Graham Moore, '99
Screenwriter and author living in Los Angeles, CA. His debut novel, The Sherlockian, was published in 2010 and is a New York Times best seller. Mr. Moore's adapted screenplay for the movie The Imitation Game, starring Benedict Cumberbatch, was at the top of the 2011 Black List of the best unproduced scripts in Hollywood. In 2015, he received the Academy Award for Best Adapted Screenplay for his work on that film. Mr. Moore is also writing the screenplay for the film adaptation of Eric Larson's novel, The Devil in the White City, for Warner Bros., starring Leonardo Di Caprio. He was the U-High Commencement Speaker for the graduating class of 2014.

Bert Vaux, '86
Reader in Linguistics, teaching phonology and morphology at the University of Cambridge in the United Kingdom. Mr. Vaux specializes in phonological theory, dialectology, field methodology, and the languages of the Caucasus. He previously taught at Harvard University, where he was frequently selected as one of the top professors in Harvard College by graduating seniors, and was twice named one of the best professors at Harvard by the Harvard Crimson. More than 60,000 individuals have completed his online dialect surveys, making the the largest linguistic surveys to date.


Wendell Lim, '83
Professor of Cellular and Molecular Pharmacology at the University of California, San Francisco (UCSF), and an Investigator of the Howard Hughes Medical Institute. Director of the UCSF Center for Systems and Synthetic Biology, director of the UCSF/UCB NIH Nanomedicine Development Center, and deputy director of the NSF Synthetic Biology Engineering Research Center.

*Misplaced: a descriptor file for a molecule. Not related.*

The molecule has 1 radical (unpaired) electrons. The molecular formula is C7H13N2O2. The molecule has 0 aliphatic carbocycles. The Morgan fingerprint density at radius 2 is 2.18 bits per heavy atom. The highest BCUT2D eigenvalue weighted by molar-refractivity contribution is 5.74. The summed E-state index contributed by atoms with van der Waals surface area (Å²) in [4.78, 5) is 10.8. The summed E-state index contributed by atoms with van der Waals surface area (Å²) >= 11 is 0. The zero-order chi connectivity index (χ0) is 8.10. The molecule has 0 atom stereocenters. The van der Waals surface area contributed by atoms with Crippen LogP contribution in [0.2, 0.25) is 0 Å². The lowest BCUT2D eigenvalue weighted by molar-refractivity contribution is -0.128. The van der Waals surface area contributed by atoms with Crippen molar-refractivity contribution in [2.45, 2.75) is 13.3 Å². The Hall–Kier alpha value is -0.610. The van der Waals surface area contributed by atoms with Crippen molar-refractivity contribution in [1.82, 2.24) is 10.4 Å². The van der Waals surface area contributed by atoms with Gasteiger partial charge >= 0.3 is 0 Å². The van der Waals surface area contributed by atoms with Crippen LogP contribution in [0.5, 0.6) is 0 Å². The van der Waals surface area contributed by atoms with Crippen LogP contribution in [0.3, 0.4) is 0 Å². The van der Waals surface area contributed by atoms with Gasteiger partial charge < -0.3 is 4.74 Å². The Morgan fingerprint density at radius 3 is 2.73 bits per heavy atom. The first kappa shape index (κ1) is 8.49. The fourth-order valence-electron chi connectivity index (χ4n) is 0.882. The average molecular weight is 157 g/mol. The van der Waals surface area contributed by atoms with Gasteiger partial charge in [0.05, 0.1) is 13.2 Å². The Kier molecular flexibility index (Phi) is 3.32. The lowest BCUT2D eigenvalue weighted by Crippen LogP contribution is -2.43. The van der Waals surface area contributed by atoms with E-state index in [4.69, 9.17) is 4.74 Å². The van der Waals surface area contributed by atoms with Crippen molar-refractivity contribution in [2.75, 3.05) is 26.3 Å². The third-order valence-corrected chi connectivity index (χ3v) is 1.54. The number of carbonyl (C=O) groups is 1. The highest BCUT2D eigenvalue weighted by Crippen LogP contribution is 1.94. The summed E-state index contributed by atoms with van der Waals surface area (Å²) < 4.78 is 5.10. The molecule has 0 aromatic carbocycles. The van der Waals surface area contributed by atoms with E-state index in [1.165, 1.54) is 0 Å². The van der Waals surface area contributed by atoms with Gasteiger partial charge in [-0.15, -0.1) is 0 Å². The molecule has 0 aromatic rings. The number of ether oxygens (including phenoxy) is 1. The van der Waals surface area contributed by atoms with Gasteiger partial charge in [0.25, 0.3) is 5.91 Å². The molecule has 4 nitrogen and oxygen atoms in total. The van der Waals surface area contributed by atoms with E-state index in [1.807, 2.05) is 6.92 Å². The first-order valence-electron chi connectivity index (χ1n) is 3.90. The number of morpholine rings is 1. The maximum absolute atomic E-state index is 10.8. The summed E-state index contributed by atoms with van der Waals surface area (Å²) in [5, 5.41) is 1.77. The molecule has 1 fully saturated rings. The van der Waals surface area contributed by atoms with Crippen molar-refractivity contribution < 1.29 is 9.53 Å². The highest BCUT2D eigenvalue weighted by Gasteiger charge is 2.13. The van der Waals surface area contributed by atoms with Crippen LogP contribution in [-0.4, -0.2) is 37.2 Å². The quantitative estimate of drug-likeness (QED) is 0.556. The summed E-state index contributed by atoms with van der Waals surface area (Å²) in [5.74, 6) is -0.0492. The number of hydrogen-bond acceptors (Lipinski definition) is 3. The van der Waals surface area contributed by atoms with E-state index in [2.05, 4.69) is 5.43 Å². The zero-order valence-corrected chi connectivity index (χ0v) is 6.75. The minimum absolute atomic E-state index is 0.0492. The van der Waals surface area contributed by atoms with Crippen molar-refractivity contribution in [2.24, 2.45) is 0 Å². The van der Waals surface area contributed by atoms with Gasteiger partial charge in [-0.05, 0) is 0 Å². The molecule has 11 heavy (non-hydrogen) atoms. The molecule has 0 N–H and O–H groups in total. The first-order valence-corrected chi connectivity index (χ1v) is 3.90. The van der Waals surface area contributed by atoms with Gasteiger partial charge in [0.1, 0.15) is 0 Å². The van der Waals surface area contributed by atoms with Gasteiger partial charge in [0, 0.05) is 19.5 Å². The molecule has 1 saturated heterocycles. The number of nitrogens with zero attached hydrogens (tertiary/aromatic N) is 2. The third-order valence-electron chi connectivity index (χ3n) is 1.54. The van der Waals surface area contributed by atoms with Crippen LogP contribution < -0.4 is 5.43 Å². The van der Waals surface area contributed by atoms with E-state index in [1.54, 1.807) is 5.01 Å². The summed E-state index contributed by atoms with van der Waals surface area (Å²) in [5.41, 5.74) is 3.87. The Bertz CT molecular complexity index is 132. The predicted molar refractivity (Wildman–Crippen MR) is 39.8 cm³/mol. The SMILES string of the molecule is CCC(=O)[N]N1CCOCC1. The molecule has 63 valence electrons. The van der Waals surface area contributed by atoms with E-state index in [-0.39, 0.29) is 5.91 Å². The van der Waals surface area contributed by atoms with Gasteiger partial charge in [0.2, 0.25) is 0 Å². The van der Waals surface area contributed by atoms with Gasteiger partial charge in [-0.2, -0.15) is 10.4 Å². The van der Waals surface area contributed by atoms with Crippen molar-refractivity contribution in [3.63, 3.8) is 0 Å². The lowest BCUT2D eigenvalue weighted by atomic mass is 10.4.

Sarah Hanck, '96
Provides support for Merck for Mothers, focusing on program development, implementation and evaluation. Served as the Asia program director at HealthRight International, developing and managing programs addressing maternal and child health, family planning, HIV, tuberculosis, and gender-based violence in Nepal and Vietnam. Coordinated a large-scale HIV implementation research project funded by the Bill & Melinda Gates Foundation’s Avahan Initiative in India.


Kwame Raoul, '82
State Senator 13th District of Illinois; championed legislation on criminal justice reform including the recent historic legislation that abolishes the death penalty and legislation creating the Torture Inquiry Commission. He also championed legislation aimed at breaking the code of silence by deterring intimidation of those who cooperate with law enforcement officers.

Mollie Stone, '97
Associate conductor of the Chicago Children’s Choir; studied how South Africans are using choral music in the struggle against HIV, and most recently, she presented her DVD, “Vela Vela,” through the Ravinia Festival’s Reach*Teach*Play Education Program and elsewhere. In 2011, she produced a second teaching DVD on South African choral music. Ms. Stone currently lectures and gives workshops on black South African choral music across the United States and Europe.